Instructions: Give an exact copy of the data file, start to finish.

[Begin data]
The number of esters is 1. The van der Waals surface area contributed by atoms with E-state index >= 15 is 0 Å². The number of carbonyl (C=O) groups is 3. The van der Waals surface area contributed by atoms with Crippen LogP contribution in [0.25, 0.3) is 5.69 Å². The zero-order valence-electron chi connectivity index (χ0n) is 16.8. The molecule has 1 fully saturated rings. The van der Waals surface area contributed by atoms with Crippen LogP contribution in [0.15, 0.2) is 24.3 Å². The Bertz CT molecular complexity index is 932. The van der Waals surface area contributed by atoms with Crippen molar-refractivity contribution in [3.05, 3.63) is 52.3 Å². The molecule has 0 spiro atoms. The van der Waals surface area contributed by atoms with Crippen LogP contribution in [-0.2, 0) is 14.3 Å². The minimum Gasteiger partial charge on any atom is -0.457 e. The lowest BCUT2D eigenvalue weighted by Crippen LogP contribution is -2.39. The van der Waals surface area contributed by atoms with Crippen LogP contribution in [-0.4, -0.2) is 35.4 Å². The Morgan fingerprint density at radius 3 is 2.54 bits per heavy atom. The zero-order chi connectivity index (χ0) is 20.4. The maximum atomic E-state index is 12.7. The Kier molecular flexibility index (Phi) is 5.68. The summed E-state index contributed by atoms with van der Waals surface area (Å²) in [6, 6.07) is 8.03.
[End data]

The number of esters is 1. The van der Waals surface area contributed by atoms with E-state index >= 15 is 0 Å². The number of carbonyl (C=O) groups is 3. The van der Waals surface area contributed by atoms with Crippen LogP contribution in [0.25, 0.3) is 5.69 Å². The zero-order valence-electron chi connectivity index (χ0n) is 16.8. The molecule has 1 fully saturated rings. The van der Waals surface area contributed by atoms with Crippen LogP contribution in [0.15, 0.2) is 24.3 Å². The Bertz CT molecular complexity index is 932. The van der Waals surface area contributed by atoms with Crippen molar-refractivity contribution in [3.05, 3.63) is 52.3 Å². The molecule has 0 spiro atoms. The van der Waals surface area contributed by atoms with Crippen LogP contribution in [-0.2, 0) is 14.3 Å². The minimum Gasteiger partial charge on any atom is -0.457 e. The lowest BCUT2D eigenvalue weighted by Crippen LogP contribution is -2.39. The van der Waals surface area contributed by atoms with Crippen LogP contribution in [-0.4, -0.2) is 35.4 Å². The Morgan fingerprint density at radius 3 is 2.54 bits per heavy atom. The zero-order chi connectivity index (χ0) is 20.4. The maximum atomic E-state index is 12.7. The Kier molecular flexibility index (Phi) is 5.68. The summed E-state index contributed by atoms with van der Waals surface area (Å²) in [6, 6.07) is 8.03.